on Tuesday revealed 240,000 tonnes of corn sold to Mexico for 2014-15, both of
which came too late to fall into the latest data (taken in the week to April 17).
The other potential spur is a change in the weather outlook.
It as a turn wetter in the forecast which drove the gains in
the last session, after data late on Monday showed US farmers behind in
plantings, at 6% as of Sunday compared with the average of 14%.
"Weather concerns have traders nervous about planting
progress," CHS Hedging said, with upper Midwest areas in particular likely to see
cold and wet weather heading into May.
Mr Henry said: "It feels like many in the fund community are
poised to defend their rather large net long position until there is better
evidence of planting progress being made or a near-term weather forecast offers
better opportunity to make progress."
That said, while Luke Mathews at Commonwealth Bank of
Australia note that in the last session, "funds bought strongly on the back of
the slow pace of US corn planting… we think it is much too early in the season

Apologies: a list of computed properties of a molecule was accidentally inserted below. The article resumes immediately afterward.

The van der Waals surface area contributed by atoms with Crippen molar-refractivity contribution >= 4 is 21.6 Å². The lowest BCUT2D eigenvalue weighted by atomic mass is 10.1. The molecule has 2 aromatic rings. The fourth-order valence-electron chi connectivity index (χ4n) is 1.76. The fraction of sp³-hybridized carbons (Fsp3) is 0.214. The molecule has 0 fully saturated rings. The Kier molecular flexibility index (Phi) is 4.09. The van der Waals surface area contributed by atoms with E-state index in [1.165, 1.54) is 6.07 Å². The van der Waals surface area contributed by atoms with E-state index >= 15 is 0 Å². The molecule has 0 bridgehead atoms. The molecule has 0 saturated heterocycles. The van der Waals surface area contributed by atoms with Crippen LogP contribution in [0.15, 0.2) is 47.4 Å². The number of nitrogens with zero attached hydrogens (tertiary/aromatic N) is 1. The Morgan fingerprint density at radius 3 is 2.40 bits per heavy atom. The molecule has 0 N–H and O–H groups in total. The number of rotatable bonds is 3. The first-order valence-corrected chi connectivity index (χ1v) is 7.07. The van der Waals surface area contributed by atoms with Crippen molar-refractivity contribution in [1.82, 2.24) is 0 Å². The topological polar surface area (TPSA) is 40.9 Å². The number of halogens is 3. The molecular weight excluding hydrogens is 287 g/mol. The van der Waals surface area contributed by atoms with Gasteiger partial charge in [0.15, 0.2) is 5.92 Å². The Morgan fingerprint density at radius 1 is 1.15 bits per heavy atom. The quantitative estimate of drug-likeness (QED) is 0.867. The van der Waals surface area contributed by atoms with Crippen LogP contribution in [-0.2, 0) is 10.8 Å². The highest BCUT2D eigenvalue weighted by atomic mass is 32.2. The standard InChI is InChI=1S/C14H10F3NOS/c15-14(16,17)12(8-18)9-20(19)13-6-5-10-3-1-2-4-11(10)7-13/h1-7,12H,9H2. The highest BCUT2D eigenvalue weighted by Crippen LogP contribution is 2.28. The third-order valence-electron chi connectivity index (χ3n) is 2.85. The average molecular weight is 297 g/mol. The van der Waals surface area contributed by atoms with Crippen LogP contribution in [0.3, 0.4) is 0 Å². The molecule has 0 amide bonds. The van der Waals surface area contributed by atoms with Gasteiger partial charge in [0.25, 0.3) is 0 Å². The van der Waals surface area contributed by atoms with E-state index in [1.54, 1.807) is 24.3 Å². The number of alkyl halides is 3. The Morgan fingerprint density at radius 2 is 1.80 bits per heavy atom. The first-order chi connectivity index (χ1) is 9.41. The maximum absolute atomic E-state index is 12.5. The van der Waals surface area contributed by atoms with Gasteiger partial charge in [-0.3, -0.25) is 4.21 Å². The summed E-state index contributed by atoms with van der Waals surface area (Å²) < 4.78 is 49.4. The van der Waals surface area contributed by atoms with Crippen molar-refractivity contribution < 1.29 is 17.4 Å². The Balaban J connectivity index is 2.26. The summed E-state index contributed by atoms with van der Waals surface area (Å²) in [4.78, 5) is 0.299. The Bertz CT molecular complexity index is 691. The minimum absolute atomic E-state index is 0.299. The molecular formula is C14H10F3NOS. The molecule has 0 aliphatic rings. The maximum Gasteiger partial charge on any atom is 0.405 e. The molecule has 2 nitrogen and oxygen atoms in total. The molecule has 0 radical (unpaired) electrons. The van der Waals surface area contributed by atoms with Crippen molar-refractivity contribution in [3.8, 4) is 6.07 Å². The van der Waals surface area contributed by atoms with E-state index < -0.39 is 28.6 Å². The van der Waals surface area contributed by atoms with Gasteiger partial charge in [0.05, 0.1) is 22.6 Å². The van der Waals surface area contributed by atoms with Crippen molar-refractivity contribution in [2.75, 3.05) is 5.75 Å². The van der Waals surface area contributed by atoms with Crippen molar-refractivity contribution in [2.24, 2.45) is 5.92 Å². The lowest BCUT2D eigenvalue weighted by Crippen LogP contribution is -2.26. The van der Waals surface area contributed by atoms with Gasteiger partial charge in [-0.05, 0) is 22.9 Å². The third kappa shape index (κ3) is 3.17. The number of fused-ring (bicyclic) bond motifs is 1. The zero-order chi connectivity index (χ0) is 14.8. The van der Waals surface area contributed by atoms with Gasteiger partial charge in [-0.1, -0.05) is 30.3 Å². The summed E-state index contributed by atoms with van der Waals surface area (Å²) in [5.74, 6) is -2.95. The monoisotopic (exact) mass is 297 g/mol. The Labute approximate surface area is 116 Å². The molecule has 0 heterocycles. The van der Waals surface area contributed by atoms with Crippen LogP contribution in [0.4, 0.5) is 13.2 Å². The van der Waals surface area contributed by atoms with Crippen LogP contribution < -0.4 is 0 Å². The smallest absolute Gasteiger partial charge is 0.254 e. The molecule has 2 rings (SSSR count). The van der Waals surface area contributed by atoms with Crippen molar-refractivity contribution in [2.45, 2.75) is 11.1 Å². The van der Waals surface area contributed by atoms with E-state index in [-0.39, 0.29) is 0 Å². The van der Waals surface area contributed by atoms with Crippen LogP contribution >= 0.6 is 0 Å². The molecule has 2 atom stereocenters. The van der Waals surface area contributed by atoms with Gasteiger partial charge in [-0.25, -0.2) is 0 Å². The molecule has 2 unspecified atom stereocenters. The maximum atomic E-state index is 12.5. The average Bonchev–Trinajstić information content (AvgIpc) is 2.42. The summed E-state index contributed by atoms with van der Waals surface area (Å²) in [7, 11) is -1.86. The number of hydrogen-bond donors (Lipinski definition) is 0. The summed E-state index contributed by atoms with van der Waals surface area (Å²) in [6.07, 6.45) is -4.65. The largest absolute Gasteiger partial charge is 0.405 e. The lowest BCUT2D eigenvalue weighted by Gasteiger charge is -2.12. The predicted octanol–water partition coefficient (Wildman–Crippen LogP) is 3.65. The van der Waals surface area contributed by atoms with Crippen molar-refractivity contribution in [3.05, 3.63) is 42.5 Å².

to become worried about the US planting progress".
'Very little progress
will be made'
Weather is factor for wheat
too, both in terms of the need in the southern Plains for rain, to refresh
drought-hit winter wheat seedlings, and the requirement in the north for drier
conditions, to enable spring sowings.
In fact, Benson Quinn Commodities said that it "also looks
like very little progress will be made on spring wheat seeding, with regular
rains in the forecast for the next two weeks.
"It also sounds like the overall May outlook has turned wet.
Still, it is "way too early to get concerned about planting
pace as spring wheat can be planted well into June".